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'Smaug' a step up for Jackson's Hobbit trilogy

‘The Hobbit: The Desolation of Smaug'

★★★ (out of 4)

PG-13

Wide release

By Roger Moore
Thursday, Dec. 12, 2013, 8:55 p.m.
 

Bilbo turns tougher and more cunning and “The Hobbit” turns altogether more entertaining in “The Desolation of Smaug,” Peter Jackson's livelier, funnier and action-packed middle film in his trilogy based on J.R.R. Tolkien's slight delight of a novel.

It looks more like a fantasy. Characters feel more distinct, with Martin Freeman's Bilbo making the transition from mere passenger on this dwarf's quest “beneath the Lonely Mountain” to the brains of the motley crew.

And there's just more going on. Jackson and company wisely tamper with the Holy Writ of Tolkien to invent a lady elf and to find Orlando Bloom's elf Legolas a part to play. They're more concerned with making this all a prelude to “The Lord of the Rings,” so foreshadowing and the suspicions of Gandalf the Grey (Ian McKellen) step to the fore.

That ups the ante, creates urgency and sets up a love triangle, just one of several elements that become cliffhangers before “The Desolation of Smaug” ends.

The company of quarrelsome dwarfs led by Thorin Oakenshield (Richard Armitage) stumble through Mirkwood as they make their way through spiders, suspicious elves and Lake-town toward the Lonely Mountain, where they have a date with a dragon who wiped out their kingdom and stole a vast treasure. Bilbo, who found this magical ring he refuses to tell them about, saves their biscuits time and again.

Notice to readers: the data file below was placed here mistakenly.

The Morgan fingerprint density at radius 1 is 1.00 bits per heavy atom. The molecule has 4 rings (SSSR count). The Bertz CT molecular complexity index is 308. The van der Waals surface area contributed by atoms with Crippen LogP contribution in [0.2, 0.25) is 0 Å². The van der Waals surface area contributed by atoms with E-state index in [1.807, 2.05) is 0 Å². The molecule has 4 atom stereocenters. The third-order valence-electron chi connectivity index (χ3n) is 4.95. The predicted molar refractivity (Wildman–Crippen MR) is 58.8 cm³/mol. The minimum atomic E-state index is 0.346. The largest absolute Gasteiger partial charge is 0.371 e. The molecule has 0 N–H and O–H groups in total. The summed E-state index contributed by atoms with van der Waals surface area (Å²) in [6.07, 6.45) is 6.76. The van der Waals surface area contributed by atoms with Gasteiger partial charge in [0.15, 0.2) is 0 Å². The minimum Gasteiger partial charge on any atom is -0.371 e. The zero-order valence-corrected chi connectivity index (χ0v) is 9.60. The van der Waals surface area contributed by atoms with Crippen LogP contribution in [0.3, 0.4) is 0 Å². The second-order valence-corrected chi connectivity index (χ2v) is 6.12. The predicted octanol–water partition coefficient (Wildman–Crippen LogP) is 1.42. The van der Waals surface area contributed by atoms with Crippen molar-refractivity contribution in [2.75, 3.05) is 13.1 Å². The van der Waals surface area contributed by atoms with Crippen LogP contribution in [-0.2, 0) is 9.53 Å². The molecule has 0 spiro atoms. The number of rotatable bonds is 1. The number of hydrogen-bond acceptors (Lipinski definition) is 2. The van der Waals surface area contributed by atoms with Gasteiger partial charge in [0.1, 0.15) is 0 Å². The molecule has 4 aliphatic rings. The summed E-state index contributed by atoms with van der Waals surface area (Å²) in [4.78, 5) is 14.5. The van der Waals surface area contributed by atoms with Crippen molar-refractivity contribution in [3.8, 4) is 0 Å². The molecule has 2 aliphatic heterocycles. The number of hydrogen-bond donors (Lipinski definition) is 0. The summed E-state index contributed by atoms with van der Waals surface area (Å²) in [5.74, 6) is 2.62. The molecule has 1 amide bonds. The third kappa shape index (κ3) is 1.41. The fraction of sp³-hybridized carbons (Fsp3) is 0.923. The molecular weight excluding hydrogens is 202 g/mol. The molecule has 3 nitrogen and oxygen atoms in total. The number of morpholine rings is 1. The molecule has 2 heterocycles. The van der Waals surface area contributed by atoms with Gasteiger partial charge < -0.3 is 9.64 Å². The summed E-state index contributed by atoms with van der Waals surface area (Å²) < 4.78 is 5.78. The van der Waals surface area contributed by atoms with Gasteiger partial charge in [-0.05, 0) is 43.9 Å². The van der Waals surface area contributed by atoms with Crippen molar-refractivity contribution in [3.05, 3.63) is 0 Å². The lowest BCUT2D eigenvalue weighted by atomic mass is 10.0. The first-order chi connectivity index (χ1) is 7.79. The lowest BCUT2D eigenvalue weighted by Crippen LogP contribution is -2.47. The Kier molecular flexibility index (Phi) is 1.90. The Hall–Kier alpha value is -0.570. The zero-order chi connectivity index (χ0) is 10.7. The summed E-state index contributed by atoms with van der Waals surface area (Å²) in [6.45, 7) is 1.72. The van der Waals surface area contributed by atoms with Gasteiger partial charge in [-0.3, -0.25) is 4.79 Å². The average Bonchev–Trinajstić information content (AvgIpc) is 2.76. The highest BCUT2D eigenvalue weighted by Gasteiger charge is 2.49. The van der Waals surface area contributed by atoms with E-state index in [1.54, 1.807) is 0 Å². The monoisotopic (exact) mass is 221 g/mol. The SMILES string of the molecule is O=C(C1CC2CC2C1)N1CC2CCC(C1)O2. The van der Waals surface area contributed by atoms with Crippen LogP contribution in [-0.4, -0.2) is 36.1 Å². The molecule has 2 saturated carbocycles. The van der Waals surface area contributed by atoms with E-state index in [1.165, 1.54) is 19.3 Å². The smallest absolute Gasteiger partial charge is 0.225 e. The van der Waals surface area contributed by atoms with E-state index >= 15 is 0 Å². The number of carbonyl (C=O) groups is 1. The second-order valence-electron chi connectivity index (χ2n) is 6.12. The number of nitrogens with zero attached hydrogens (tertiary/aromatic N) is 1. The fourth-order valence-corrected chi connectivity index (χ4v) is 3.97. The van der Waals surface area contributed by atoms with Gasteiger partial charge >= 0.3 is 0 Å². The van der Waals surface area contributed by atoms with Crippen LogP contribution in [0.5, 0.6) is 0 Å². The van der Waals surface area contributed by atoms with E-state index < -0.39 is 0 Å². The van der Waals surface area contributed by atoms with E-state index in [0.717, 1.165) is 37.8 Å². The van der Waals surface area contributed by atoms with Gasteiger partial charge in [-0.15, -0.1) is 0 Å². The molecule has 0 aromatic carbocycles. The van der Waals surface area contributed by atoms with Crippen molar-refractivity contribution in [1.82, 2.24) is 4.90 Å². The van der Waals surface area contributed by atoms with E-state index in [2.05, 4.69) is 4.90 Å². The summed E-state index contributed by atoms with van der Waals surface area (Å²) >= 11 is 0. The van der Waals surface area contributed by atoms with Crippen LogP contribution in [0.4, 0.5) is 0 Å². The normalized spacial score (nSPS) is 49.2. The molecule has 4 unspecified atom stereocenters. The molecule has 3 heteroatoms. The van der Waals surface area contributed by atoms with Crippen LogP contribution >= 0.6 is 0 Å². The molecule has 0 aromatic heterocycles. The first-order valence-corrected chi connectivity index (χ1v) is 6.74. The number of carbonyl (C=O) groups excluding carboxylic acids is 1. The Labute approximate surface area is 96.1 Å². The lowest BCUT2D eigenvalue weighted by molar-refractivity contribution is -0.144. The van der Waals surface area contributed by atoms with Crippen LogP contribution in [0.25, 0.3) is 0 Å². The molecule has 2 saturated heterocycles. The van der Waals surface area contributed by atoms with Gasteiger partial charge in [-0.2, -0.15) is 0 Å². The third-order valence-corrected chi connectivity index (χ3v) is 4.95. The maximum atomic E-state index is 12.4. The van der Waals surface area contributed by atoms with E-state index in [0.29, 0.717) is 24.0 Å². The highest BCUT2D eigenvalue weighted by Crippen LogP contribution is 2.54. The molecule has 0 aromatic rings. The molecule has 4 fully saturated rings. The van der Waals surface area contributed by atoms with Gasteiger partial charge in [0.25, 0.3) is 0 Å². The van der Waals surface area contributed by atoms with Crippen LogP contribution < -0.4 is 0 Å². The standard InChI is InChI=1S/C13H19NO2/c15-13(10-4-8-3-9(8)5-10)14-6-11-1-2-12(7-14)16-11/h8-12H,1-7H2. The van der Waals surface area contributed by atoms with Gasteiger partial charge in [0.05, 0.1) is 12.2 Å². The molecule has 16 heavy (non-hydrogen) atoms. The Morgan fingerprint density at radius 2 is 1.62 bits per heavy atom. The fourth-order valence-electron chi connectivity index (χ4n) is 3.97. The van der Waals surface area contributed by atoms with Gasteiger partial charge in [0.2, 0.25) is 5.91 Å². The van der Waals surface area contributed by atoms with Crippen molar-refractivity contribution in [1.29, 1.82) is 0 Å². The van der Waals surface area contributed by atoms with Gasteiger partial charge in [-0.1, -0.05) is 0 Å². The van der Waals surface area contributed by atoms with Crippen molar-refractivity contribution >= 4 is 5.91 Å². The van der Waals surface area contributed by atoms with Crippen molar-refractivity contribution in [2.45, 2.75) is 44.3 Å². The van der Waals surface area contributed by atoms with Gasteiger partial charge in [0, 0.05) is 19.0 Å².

They stumble into Wood Elves, which is where Legolas and the lovely-but-deadly Tauriel (Evangeline Lilly) enter the story. Tauriel takes a shine to the tallest of the dwarfs.

Fans of the novel will be impressed with the gloom of Mirkwood and the vast complex of the dwarf's city beneath The Lonely Mountain. Lake-town, the community of men at the base of the mountain long terrorized by the dragon Smaug, is a Teutonic fairytale Venice. Stephen Fry is the town's dictator, the Master, one of the few “name” players in this semi-obscure cast.

Jackson stages a splendid chase and a few stirring brawls with legions of digitally augmented goblins. Bilbo, given Freeman's exquisite double-takes, can only shake his head and endure their put-downs and suicidal orders.

Quibbles? The landscapes mostly look like matte paintings and the murk can be a bit too much.

The padded scenes that allowed them to stretch this brief book into three films are obvious.

But “The Desolation of Smaug” is engagingly desolate and absorbingly back-engineered to prefigure “The Lord of the Rings,” a movie that clips along and amuses as it does. Look for Jackson's cameo in the opening, which sets the tone. Call it another visual triumph for New Zealand's vision of Middle Earth.

Roger Moore is a film critic for McClatchy-Tribune News Service.

 

 
 


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